NEW YORK (AP) — Law enforcement officials in New York are making security preparations for the possibility that former President Donald Trump could be indicted in the coming weeks and appear in a Manhattan courtroom in an investigation into undercover money paid to women who allegedly had sex. four law enforcement officers testified with him on Friday.
There has been no public announcement of any timeline for the secret grand jury’s work, including any potential vote on whether to indict the former president.
Law enforcement officials, who were not authorized to speak publicly and spoke to The Associated Press on condition of anonymity, said authorities were only preparing for possible indictments. They described the talks as preliminary and are considering the security, planning and practicalities of a potential court appearance for the former president.
The Manhattan District Attorney’s office and Trump’s attorney, Joseph Tacopina, had no comment. A message was left for court administrators.
The grand jury heard from witnesses, including former Trump lawyer Michael Cohen, who says he arranged payments to two women in 2016 to keep them quiet about sexual encounters they said they had with Trump a decade ago.
Trump denies the meeting took place, says he did nothing wrong and has labeled the investigation a “witch hunt” by a Democratic prosecutor bent on sabotaging the 2024 Republican presidential campaign.
“Democrats have been investigating and attacking President Trump since before he was elected — and they’ve failed every time,” campaign spokesman Steven Cheung said Thursday in a statement about the investigation.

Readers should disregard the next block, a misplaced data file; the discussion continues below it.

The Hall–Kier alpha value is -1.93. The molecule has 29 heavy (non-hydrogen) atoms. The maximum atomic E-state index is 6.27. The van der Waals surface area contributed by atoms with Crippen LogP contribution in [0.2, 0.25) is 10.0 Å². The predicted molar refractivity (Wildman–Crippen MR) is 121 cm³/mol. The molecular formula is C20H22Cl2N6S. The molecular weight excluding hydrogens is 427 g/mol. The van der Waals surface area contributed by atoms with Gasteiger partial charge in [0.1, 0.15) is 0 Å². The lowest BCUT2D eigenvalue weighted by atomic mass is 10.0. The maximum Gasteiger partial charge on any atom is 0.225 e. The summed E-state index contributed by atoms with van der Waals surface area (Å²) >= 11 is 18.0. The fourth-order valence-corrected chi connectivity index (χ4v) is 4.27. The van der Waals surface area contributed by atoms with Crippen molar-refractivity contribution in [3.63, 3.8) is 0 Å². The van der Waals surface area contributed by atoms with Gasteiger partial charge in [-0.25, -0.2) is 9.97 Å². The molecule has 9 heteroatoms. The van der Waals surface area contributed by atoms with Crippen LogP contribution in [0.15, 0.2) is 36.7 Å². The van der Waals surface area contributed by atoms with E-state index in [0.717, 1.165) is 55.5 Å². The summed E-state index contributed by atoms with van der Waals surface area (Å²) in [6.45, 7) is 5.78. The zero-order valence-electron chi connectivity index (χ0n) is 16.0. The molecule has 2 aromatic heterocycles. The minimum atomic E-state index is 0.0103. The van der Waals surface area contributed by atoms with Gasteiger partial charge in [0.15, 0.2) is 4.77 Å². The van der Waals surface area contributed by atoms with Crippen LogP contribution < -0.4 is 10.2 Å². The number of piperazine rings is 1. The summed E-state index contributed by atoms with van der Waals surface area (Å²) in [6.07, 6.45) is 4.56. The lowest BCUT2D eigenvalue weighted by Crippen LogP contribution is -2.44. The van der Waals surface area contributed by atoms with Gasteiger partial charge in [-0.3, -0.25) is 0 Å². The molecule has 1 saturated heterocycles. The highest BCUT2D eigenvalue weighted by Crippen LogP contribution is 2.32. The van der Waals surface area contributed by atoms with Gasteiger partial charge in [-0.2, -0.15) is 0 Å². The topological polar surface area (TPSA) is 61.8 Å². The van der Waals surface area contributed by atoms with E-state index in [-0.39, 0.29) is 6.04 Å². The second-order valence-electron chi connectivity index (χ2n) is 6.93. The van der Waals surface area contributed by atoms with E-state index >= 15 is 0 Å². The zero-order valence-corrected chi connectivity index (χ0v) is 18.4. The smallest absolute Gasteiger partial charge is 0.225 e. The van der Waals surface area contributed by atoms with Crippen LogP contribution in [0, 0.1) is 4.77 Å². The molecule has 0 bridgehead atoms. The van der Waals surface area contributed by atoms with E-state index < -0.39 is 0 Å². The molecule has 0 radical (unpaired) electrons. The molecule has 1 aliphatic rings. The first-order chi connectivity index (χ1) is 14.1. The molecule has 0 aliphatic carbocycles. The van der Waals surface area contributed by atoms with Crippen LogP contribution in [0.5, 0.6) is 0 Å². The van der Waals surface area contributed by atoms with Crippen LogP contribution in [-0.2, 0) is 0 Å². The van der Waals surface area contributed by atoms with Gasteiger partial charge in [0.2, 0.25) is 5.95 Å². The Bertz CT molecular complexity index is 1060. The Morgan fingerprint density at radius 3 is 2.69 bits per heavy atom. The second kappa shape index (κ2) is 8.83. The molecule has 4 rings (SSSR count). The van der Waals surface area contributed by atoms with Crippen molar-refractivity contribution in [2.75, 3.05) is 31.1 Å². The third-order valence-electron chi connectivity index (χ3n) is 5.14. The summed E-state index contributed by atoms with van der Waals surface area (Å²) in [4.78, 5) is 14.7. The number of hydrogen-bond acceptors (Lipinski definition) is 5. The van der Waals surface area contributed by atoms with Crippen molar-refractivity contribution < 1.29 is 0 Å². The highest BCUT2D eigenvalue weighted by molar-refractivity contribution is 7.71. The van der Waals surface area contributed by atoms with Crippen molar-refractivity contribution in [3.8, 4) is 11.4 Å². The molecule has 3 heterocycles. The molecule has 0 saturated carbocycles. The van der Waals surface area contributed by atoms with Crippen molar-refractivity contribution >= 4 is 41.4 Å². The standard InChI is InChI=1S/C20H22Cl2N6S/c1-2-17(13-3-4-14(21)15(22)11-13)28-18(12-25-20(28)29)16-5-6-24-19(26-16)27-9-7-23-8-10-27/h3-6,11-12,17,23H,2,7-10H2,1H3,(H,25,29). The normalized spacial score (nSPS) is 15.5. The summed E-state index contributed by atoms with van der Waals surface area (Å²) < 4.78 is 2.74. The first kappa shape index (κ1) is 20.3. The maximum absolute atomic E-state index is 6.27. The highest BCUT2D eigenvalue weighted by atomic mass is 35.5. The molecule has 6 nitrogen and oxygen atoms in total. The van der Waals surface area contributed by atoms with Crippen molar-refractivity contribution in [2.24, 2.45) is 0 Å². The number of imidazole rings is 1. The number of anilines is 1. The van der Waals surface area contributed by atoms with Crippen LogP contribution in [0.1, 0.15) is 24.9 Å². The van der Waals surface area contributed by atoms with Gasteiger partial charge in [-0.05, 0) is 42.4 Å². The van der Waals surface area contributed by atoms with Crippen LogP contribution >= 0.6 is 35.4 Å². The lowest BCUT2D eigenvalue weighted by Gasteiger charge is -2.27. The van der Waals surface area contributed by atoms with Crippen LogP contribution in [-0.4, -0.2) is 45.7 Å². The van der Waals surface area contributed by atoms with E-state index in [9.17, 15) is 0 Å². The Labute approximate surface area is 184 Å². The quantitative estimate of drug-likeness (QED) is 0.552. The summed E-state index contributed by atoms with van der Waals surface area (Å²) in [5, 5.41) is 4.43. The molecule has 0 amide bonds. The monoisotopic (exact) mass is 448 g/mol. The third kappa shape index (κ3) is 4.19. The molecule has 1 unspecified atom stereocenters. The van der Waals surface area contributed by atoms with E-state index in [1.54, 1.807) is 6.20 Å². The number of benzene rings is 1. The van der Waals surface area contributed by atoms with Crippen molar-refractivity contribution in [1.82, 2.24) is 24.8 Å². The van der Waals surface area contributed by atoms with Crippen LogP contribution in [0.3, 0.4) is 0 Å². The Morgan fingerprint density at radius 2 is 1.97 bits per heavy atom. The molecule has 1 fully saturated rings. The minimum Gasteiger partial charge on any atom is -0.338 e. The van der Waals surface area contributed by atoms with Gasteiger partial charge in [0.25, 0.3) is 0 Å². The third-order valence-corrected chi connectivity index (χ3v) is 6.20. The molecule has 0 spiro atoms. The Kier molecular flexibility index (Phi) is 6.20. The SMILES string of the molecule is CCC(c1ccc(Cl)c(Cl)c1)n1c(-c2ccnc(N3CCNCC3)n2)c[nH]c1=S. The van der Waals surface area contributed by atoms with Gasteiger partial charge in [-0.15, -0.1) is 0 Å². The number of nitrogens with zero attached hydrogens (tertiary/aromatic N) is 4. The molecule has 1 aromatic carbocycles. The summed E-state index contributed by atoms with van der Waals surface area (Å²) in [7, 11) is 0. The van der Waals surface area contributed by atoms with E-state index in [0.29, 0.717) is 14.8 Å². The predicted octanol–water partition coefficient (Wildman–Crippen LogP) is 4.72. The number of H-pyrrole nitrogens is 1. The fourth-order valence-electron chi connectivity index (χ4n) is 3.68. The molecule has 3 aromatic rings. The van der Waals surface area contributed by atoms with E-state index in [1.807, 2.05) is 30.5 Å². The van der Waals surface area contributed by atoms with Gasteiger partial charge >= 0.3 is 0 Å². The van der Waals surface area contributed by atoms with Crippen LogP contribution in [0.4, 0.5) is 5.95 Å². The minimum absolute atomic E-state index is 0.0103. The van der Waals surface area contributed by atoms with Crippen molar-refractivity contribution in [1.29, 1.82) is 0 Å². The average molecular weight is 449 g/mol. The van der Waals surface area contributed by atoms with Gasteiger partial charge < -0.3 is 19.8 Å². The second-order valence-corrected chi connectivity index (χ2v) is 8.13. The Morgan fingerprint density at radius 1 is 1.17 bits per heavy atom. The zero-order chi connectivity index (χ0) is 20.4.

Manhattan District Attorney Alvin Bragg’s office is apparently looking into whether any state law was broken in connection with the payments or how the Trump company compensated Cohen for his work to hush up the women’s allegations.
Daniels and at least two former Trump aides — former political adviser Kellyanne Conway and former spokeswoman Hope Hicks — are among the witnesses who have met with prosecutors in recent weeks.
Cohen said he arranged payments totaling $280,000 to porn star Stormy Daniels and Playboy model Karen McDougal at Trump’s behest. According to Cohen, the payments were to buy their silence about Trump, who was then in the midst of his first presidential campaign.
Cohen and federal prosecutors said the company paid him $420,000 to reimburse him for $130,000 in payments to Daniels and to cover bonuses and other alleged expenses. The company has internally classified these payments as legal fees.
The $150,000 payment to McDougal was made by the then-publisher of the supermarket tabloid, the National Enquirer, which prevented her story from going public.
Federal prosecutors agreed not to prosecute the Enquirer’s corporate parent in exchange for its cooperation in the campaign finance investigation that led to charges against Cohen in 2018. Prosecutors said the payments to Daniels and McDougal constituted illegal, unrecorded gifts to Trump’s campaign efforts.
Cohen pleaded guilty, served prison time and was disbarred. Federal prosecutors have never charged Trump with any crime.
Long reported from Washington. Associated Press writer Michael R. Sisak contributed.